Why this is important: Bad news! The current chip shortage likely will persist. This creates shortages in many electronic products, from toasters to automobiles to laptops and even supercomputers. Raw material shortages, transportation challenges, just-in-time deliveries, greater employee sick days, the Great Resignation, rising chip demand, and other things are conspiring to exacerbate an existing problem with computer chip availability. And, shortages in these products drive down revenue and, well, almost everything else. Hard to deliver something if you cannot get a truck! But the U.S. Congress is investigating this now, so how could a solution be far behind?! Oh yes, that'll fix it! --- Hugh B. Wellons
"In addition to BIPA, regulatory laws have been passed in Texas, Washington, California, New York and Arkansas."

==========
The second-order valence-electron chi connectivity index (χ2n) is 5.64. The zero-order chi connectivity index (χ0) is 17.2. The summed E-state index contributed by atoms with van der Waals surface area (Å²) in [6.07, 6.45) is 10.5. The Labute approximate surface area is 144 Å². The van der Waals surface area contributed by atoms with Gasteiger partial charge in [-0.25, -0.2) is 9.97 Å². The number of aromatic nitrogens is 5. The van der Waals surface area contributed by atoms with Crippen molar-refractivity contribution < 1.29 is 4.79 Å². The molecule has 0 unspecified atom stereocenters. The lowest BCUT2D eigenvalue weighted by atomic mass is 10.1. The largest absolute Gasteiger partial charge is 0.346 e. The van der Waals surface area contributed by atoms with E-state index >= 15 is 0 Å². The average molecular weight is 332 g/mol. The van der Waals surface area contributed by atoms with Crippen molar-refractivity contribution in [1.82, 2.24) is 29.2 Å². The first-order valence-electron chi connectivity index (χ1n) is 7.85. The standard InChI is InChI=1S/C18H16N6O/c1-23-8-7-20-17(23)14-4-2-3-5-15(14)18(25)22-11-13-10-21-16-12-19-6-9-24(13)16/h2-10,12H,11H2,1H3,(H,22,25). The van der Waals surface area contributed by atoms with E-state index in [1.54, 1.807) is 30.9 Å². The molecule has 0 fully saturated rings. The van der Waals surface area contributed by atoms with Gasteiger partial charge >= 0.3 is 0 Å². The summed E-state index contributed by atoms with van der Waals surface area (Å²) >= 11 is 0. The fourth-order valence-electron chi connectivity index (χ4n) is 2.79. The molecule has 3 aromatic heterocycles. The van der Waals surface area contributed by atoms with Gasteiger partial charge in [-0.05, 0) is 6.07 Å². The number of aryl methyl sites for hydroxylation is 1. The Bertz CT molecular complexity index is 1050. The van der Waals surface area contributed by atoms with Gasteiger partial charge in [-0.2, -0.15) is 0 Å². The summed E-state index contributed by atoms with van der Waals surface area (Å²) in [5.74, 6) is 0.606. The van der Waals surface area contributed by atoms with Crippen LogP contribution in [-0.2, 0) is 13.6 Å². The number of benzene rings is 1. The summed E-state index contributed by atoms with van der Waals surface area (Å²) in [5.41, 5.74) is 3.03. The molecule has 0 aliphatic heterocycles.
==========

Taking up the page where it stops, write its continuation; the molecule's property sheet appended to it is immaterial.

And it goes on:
Why this is important: Illinois has long been the front-runner regarding regulating use of biometric data through the Illinois Biometric Information Privacy Act of 2008 ("BIPA"). Now Texas, Washington, California, New York, and Arkansas have joined the biometric regulating party, to varying degrees. This topic area, much like so many other data privacy topic areas, is becoming a patchwork of state-specific requirements that arguably must all be followed in the context of a national organization using biometric data. Further, with the increased reliance on technology driven by the ongoing COVID-19 crisis, technology used to ensure fair test taking is coming under fire for its use of biometric data evaluation. The increasing utilization of biometric technologies and the increasing regulation of that use are colliding, and businesses are left to fit together the puzzle pieces as they shift. --- Risa S. Katz-Albert